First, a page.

And clenched my finger with steel will
My eyes shone with rage, a lust to ****.
A flash, I flinch, I shrink, the bullet loops
There he lies before me, that boy with squeaky boots.

He would then sink his head
Into a dejected demeanour
If I were to go back, he says, I would with the same vigour
Risk my life and betray my home
To serve my country, not thrusting my head into loam.  

As a farmer casts his seed of golden wheat
Onto the brown soil of a furrowed field,
Bringing life and beauty for the vacant ground to yield,
So, artillery fire rained down upon us from the vast blue sky
bringing not life, but death for politics to justify

We walked out from that burning cradle of war and fire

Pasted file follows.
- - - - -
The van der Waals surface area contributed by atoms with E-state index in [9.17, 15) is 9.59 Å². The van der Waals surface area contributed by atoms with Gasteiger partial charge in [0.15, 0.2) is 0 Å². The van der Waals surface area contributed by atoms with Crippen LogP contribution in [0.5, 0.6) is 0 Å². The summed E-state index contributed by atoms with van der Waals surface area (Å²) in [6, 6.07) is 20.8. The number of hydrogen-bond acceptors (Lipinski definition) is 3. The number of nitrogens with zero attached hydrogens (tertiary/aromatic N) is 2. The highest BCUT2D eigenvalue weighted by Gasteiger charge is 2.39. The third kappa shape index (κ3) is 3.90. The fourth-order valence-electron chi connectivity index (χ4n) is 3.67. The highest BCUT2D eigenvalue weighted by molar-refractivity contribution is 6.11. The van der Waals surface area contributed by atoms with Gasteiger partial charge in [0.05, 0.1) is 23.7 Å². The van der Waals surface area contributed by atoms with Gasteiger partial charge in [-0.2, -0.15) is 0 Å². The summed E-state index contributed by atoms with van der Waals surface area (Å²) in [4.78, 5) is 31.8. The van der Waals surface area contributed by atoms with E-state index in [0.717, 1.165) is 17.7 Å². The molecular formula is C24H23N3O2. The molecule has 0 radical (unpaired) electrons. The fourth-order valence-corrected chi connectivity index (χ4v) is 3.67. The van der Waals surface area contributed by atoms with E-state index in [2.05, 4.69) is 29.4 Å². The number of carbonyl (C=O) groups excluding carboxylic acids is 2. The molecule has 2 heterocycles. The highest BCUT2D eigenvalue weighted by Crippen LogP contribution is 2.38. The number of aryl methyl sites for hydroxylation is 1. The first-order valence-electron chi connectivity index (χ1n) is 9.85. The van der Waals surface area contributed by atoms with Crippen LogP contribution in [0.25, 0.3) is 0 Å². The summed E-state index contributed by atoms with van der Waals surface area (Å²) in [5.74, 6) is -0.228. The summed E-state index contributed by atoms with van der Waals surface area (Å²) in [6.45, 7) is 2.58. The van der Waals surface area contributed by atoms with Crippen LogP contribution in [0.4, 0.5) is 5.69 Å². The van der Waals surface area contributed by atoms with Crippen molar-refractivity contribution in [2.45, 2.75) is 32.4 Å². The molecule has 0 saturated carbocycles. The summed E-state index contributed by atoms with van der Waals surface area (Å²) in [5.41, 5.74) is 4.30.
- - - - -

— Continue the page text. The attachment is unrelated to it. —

Townspeople, those we loved, those we fought for
Jeered and cursed, we lowered our eyes to our county’s floor
I looked upon the crowd, struck I was, as by a maul
As she stared, with disgust, gravely, that navy shawl.

One moment ago, soldiers of honour,
Brave men, we felt we were, behind our triggers
Now mere traitors, scorned like *******
Our loved looked upon us, rabid dogs we were,
Waiting for cold lead to calm our wild stir.

It is with reason we left that building there to burn.
A pile of ash and gore for the British to neglect,
A standard of freedom for Ireland to recollect.
We shall long not forget the eternal glory
For what we fought for, our territory!

His long speech would end abruptly,
His eyes drowning in liquid sorrow,
His voice recovering scarcely on the morrow.
A speech cut short by what seemed was grief
was more than so, ‘twas regret, ‘twas disbelief.

My grandfather told us this story upon autumn nights,
The smoke of his clay pipe and the lash of rain